Effect of soil temperature, seeding date, and straw mulch on plant development and grain yield of two winter wheat and two winter barley cultivars Public Deposited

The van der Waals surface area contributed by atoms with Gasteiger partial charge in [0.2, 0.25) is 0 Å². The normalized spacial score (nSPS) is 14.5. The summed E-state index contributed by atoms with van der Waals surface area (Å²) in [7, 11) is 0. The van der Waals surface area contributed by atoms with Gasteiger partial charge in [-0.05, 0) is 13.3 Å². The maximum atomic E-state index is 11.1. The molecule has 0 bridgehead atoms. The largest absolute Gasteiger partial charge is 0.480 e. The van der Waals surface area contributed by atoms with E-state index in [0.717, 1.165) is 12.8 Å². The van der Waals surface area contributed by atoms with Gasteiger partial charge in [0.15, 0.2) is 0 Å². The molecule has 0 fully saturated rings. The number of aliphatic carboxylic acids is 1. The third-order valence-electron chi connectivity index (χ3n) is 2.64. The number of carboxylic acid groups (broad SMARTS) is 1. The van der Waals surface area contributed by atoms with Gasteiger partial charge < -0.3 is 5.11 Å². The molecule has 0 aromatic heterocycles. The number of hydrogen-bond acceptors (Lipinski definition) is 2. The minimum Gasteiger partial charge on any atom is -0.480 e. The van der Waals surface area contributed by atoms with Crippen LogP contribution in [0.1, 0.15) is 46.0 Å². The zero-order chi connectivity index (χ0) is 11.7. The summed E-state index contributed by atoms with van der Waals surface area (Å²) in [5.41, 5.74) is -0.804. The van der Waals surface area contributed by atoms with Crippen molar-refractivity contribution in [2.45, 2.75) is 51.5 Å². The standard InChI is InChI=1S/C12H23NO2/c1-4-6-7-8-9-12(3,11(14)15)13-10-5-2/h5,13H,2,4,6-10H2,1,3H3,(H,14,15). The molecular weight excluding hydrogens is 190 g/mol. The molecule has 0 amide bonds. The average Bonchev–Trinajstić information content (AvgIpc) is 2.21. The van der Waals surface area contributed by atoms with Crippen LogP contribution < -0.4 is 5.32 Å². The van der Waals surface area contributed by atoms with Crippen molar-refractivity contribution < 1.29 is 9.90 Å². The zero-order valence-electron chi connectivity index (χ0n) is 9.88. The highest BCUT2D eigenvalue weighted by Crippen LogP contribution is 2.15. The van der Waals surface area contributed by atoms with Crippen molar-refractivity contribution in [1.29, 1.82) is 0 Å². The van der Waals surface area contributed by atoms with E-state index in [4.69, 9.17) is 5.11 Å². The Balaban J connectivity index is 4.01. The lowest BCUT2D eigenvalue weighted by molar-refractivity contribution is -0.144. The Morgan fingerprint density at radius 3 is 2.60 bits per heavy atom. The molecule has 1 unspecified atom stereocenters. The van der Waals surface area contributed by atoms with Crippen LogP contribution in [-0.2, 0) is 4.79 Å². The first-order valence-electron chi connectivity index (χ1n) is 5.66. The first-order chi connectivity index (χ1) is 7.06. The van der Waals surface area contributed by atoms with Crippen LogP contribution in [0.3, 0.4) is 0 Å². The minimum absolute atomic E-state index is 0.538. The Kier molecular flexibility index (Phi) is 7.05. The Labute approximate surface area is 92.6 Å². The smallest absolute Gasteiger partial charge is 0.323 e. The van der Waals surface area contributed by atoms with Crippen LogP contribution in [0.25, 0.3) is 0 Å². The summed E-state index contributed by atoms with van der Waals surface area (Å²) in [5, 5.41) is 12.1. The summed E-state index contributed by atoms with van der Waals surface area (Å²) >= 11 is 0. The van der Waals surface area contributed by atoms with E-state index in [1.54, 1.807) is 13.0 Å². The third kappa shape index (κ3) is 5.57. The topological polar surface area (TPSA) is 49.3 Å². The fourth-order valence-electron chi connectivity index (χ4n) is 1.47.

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  • Two winter wheat (Triticum aestivum L. em Thell) and two winter barley (Hordeum vulgare L. em Thell) cultivars were grown with and without straw mulch utilizing six different planting dates. Soil temperature was recorded continuously at seeding depth from planting date through March of the crop year. A series of thermocouples connected to a point recorder were used for the soil temperature measurements. Soil temperature data were condensed through the use of a computer to obtain monthly averages for fallow treatments (bare and straw mulch) and diurnal variations. Plant growth in terms of days to emergence and days to tillering was noted for each planting date and related to the average soil temperature. Soil temperature differences between the bare and mulch (2400 kg/ha wheat straw) fallow treatments were small. Slightly higher soil temperatures were recorded in the mulched plots but the differences had no significant effects on emergence and tillering. Average soil temperatures decreased gradually at each subjecent planting date but differences in the time interval between planting, emergence and tillering for the first four dates were slight. When considering the first four dates of planting the time interval between planting and emergence ranged from 9 to 11 days, while between emergence to tillering time interval ranged from 17 to 29 days. For the fifth and sixth planting date the interval between planting and emergence and emergence and tillering increased sharply ranging between 14 and 20 days and 51 and 125 days, respectively. These increases in time intervals between plant growth stages corresponded with relatively rapid decreases in average soil temperatures during the same period. Significantly lower grain yields were observed for the early (14 August) and late (1 November) planting dates when compared to the other four planting dates. The early planting date produced excessive vegetative growth and many tillers early in the season and may have used much of the stored moisture in the soil in the fall. There was also severe lodging in these plots. The first two planting dates also showed heavy infestation of barley yellow dwarf virus. The plants from the late planting lacked sufficient growth to efficiently use the moisture that was available. Within the second to fifth planting dates all four cultivars exhibited a differential response in yield and for some agronomic traits indicating distinctly different types of adaptation. Higher yields were noted for the barley cultivars, Hudson and Schuyler, at the second and third planting dates while the yield levels of the wheat cultivars, McDermid and Moro, were higher at the fourth and fifth planting dates. Differential responses in plants per square meter and tillers per plant at the same planting dates showed opposite trends, e. , as the former increased the latter decreased. Neither of these two traits appeared to contribute to grain yield. The fallow treatments, bare and straw mulch had no significant effect on grain yield in the cultivars studied. However, a significantly higher 1000 kernel weight was observed with the straw mulch treatment. Number of plants per square meter was significantly higher under bare fallow than under mulch fallow treatment. All cultivars showed differential response to fallow systems in tillers per plant but not in yield and other agronomic traits. McDermid and Hudson responded to the mulch fallow while Moro had good response to the bare fallow in tillers per plant. Schuyler responded almost the same to the both mulch and bare systems in tillers per plant.
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